some text
University of Tennessee linebacker Greg King strips the ball from fellow linebacker Dontavis Sapp (41) during recent drills at Haslam Field. Sapp has been a fixture on special teams and this year is expected to move into a starting role on defense.

KNOXVILLE - Dontavis Sapp just laughed and shrugged his shoulders.

Asked about his value to Tennessee’s football team, the senior wasn’t sure what to say.

After three seasons as a special-teams ace and backup linebacker, Sapp simply is trying to seize an opportunity he’s waited for his entire career.

“I just go out there and try to perform, no matter what I’m doing,” he said after the Volunteers’ practice Monday afternoon. “If it’s punt, punt return — if he wants me to go back and catch punts, I’ll do it. I’m just trying to get out here and play.”

Sapp has played in all but two games in his Tennessee career, but the only chances he’s really gotten defensively have been when Curt Maggitt has been out with various injuries. This year he’s slated to replace the graduated Herman Lathers alongside the recovering Maggitt and A.J. Johnson in the Vols’ linebackers lineup. He’s also endeared himself to first-year coach Butch Jones, who said last week he loved Sapp.

“His value to this football team is great, and we’re going to need him,” Jones said Monday.

“Everyone was responsible for building their own identity,” he added, recalling the message from his first team meeting as the Vols’ coach. “What they had done in the past did not have any merit at all. Whether they were a starter or a backup, it didn’t matter. They were responsible for creating their own identity by the way they performed in the classroom, in the community, on the football field. He right away started creating his identity and earned our trust at a very relatively early stage of us being here.”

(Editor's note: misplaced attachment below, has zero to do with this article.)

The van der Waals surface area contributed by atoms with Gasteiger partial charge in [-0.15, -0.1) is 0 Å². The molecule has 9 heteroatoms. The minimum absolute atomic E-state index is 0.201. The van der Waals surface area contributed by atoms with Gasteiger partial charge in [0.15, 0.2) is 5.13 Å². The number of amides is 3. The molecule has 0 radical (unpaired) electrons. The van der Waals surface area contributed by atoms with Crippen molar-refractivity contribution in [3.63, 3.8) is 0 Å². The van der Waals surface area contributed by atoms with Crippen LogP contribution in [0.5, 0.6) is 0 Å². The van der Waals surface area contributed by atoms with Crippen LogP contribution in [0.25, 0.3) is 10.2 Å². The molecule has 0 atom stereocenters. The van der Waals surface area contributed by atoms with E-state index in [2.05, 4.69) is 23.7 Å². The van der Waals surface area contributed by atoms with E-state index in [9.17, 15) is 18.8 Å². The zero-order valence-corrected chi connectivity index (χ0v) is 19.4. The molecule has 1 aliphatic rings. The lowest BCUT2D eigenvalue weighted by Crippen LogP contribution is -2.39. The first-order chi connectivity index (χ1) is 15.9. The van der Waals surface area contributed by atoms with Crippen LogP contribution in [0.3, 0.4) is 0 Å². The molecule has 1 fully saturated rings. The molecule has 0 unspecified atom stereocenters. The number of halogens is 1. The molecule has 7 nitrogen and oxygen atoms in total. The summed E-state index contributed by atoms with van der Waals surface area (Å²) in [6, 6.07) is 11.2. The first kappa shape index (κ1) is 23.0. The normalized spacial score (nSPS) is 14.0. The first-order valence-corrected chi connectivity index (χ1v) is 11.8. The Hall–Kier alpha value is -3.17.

Sapp took advantage at the Vols’ first winter conditioning session, Jones said.

“He made sure everybody had a clean slate, no matter who you were or what you did last year,” Sapp said. “It just gave us the motivation to come out here and work and get to play.”

Sapp shows the humility one might expect from a longtime special-teamer. He receives phone calls and text messages about Jones and other coaches bragging on him and uses them as motivation. He believes he’s developed his leadership skills, and Jones said Sapp was one of the top vote-getters when the team elected its player staff.

“He has a different energy about himself,” Jones said. “He’s one of those individuals who takes pride in his consistency in his performance each and every day. He’s extremely coachable. You have to just tell him one time and he gets it.

“Our players respect him. He’s come a long way, and he’s playing the way a senior should. That’s what we expect and demand from seniors in our football program.”

Not surprisingly, Sapp said he’d never relinquish his role on the Vols’ special-teams units.

“That’s where I started,” he said with a smile, “and I’m going to finish on all the special teams, too.”

Now he’ll be able to help Tennessee regularly at linebacker with his athletic ability.

“He’s going to be real valuable to the defense,” Johnson said. “He’s a great player. He’s going to be one of the top linebackers coming out. He works hard every down, every snap, in the weight room — he’s ready to play all the time.

“Anybody who gets that chance, they’re going to have more urgency to get on the field and make more plays. He’s been on the field on special teams balling, so he’s getting his chance right here on defense to make plays. He’s going to do it.”

<em>Contact Patrick Brown at</em>